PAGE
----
by Anna Giaritelli, Homeland Security Reporter | | September 13, 2021 06:00 AM
AUSTIN, Texas — Texas may award a massive contract to begin building a barrier that stretches along more than 700 miles of the state’s border with Mexico as early as this week, according to the office overseeing the project.
The Texas Facilities Commission, which oversees state contracts, said in a statement it anticipates awarding the border wall project with more than $1 billion in available funding by mid-September.
The commission selected engineering firm Michael Baker International of Pennsylvania and design firm Huitt-Zollars of Dallas to team up on the project. The commissioners must vote on the decision before the contract for a program manager can be awarded, and the final monetary amount has not yet been determined. The program manager will handle the budget and determine where to build.
Four total companies expressed interest in the contract.
Both firms have helped with hundreds of miles of completed border wall projects under previous presidential administrations. This is the first time a state has opted to install a barrier at an international border, as it is typically considered the federal government’s responsibility.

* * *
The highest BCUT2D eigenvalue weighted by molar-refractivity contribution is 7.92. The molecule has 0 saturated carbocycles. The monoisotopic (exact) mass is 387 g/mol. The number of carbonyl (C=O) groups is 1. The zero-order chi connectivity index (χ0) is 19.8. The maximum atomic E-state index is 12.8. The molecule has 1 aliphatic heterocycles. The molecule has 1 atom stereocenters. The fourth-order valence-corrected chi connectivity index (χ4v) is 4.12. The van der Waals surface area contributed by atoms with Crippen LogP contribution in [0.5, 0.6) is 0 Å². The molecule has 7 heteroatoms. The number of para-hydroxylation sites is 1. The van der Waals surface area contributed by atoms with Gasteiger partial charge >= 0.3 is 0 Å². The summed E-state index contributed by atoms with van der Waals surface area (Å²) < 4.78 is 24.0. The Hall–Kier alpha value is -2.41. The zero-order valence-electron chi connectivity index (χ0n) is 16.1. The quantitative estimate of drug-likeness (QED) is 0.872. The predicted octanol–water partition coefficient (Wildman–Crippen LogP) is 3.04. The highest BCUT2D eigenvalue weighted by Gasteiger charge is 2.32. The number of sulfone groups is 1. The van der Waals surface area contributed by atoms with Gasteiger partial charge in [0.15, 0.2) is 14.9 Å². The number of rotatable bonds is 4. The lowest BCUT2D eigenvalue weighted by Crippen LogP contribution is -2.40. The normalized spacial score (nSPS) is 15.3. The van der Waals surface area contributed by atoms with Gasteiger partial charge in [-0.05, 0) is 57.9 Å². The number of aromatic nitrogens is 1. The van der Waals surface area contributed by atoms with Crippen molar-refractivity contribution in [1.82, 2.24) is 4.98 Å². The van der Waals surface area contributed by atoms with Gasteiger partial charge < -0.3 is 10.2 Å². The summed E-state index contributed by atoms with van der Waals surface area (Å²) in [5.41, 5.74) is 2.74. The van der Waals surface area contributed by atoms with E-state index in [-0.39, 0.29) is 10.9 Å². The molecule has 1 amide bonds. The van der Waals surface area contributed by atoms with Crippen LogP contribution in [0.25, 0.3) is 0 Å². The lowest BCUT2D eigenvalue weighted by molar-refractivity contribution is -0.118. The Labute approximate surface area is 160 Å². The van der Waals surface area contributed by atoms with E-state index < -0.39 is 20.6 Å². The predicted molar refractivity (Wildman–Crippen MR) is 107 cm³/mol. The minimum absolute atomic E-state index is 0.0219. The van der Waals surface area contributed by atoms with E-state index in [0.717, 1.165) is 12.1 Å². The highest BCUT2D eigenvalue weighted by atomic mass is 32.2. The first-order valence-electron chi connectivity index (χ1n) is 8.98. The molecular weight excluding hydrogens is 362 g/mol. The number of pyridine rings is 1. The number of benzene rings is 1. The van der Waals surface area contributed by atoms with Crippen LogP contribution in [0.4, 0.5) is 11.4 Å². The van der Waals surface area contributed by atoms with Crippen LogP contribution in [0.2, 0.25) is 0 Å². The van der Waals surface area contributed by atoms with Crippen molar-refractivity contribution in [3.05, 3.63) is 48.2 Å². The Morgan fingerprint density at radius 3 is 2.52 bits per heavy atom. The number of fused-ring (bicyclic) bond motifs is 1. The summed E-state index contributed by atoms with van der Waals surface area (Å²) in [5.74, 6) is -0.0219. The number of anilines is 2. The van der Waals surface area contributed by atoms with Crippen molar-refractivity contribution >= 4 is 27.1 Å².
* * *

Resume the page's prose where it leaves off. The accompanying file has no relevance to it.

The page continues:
Rep. Greg Bonnen, a Republican who represents a Houston suburb, introduced a bill that passed the state Legislature in August to fund Gov. Greg Abbott’s proposals to deter illegal immigration. More than half of the $1.8 billion bill goes toward the border wall and fencing. A Washington Examiner analysis of existing border wall projects revealed just 150 miles of the 1,250 miles of land Texas shares with Mexico have a substantive barrier, leaving the state responsible for roughly 1,100 miles of fencing.
The state has identified 733 miles of border-front land where it can build, and the Texas National Guard will carry out the project. All of the land belongs to residents who agreed to let the state put up a barrier, which will allow Texas to avoid the lawsuits that held up the Trump administration’s efforts to seize private land for construction.
At present, one engineer battalion is handling the construction of a temporary, 8-foot-tall barbed wire fence. The bill includes $301 million for an additional 1,800 National Guard soldiers, including 11 more battalions to install fencing that will eventually be replaced by a more solid barrier.
The governor is also crowdfunding donations and has raised $54 million to date.